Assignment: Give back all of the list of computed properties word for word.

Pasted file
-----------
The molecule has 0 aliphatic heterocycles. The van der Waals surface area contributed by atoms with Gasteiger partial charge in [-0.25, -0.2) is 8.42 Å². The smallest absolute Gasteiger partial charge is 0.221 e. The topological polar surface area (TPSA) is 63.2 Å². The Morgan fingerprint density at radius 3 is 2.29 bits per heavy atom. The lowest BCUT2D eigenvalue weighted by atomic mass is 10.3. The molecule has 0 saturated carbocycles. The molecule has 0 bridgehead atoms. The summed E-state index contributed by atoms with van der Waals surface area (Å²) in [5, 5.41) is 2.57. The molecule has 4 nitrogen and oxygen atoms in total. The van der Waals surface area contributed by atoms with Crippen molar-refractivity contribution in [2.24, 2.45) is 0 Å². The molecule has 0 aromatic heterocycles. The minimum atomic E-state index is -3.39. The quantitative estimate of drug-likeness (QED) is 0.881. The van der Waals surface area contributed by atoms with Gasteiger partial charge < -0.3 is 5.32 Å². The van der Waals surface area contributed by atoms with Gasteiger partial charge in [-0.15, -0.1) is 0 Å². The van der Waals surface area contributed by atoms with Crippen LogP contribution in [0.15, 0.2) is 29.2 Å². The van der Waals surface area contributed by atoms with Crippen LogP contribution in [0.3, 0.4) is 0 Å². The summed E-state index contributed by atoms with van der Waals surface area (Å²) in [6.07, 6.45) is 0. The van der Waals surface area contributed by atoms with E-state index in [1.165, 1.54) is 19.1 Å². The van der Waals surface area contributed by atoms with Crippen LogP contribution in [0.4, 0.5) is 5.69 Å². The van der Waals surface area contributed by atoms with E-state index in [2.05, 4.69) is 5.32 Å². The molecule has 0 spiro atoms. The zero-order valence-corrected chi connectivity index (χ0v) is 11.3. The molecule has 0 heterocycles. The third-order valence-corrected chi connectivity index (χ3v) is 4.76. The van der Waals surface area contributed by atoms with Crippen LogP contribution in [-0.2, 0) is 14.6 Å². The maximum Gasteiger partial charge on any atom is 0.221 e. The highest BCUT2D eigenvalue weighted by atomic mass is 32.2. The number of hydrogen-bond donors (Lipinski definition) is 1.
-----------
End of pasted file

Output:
The molecule has 0 aliphatic heterocycles. The van der Waals surface area contributed by atoms with Gasteiger partial charge in [-0.25, -0.2) is 8.42 Å². The smallest absolute Gasteiger partial charge is 0.221 e. The topological polar surface area (TPSA) is 63.2 Å². The Morgan fingerprint density at radius 3 is 2.29 bits per heavy atom. The lowest BCUT2D eigenvalue weighted by atomic mass is 10.3. The molecule has 0 saturated carbocycles. The molecule has 0 bridgehead atoms. The summed E-state index contributed by atoms with van der Waals surface area (Å²) in [5, 5.41) is 2.57. The molecule has 4 nitrogen and oxygen atoms in total. The van der Waals surface area contributed by atoms with Crippen molar-refractivity contribution in [2.24, 2.45) is 0 Å². The molecule has 0 aromatic heterocycles. The minimum atomic E-state index is -3.39. The quantitative estimate of drug-likeness (QED) is 0.881. The van der Waals surface area contributed by atoms with Gasteiger partial charge < -0.3 is 5.32 Å². The van der Waals surface area contributed by atoms with Gasteiger partial charge in [-0.15, -0.1) is 0 Å². The van der Waals surface area contributed by atoms with Crippen LogP contribution in [0.15, 0.2) is 29.2 Å². The van der Waals surface area contributed by atoms with Crippen LogP contribution in [0.3, 0.4) is 0 Å². The summed E-state index contributed by atoms with van der Waals surface area (Å²) in [6.07, 6.45) is 0. The van der Waals surface area contributed by atoms with E-state index in [1.165, 1.54) is 19.1 Å². The van der Waals surface area contributed by atoms with Crippen LogP contribution in [0.4, 0.5) is 5.69 Å². The van der Waals surface area contributed by atoms with E-state index in [2.05, 4.69) is 5.32 Å². The molecule has 0 spiro atoms. The zero-order valence-corrected chi connectivity index (χ0v) is 11.3. The molecule has 0 heterocycles. The third-order valence-corrected chi connectivity index (χ3v) is 4.76. The van der Waals surface area contributed by atoms with Crippen LogP contribution in [-0.2, 0) is 14.6 Å². The maximum Gasteiger partial charge on any atom is 0.221 e. The highest BCUT2D eigenvalue weighted by atomic mass is 32.2. The number of hydrogen-bond donors (Lipinski definition) is 1.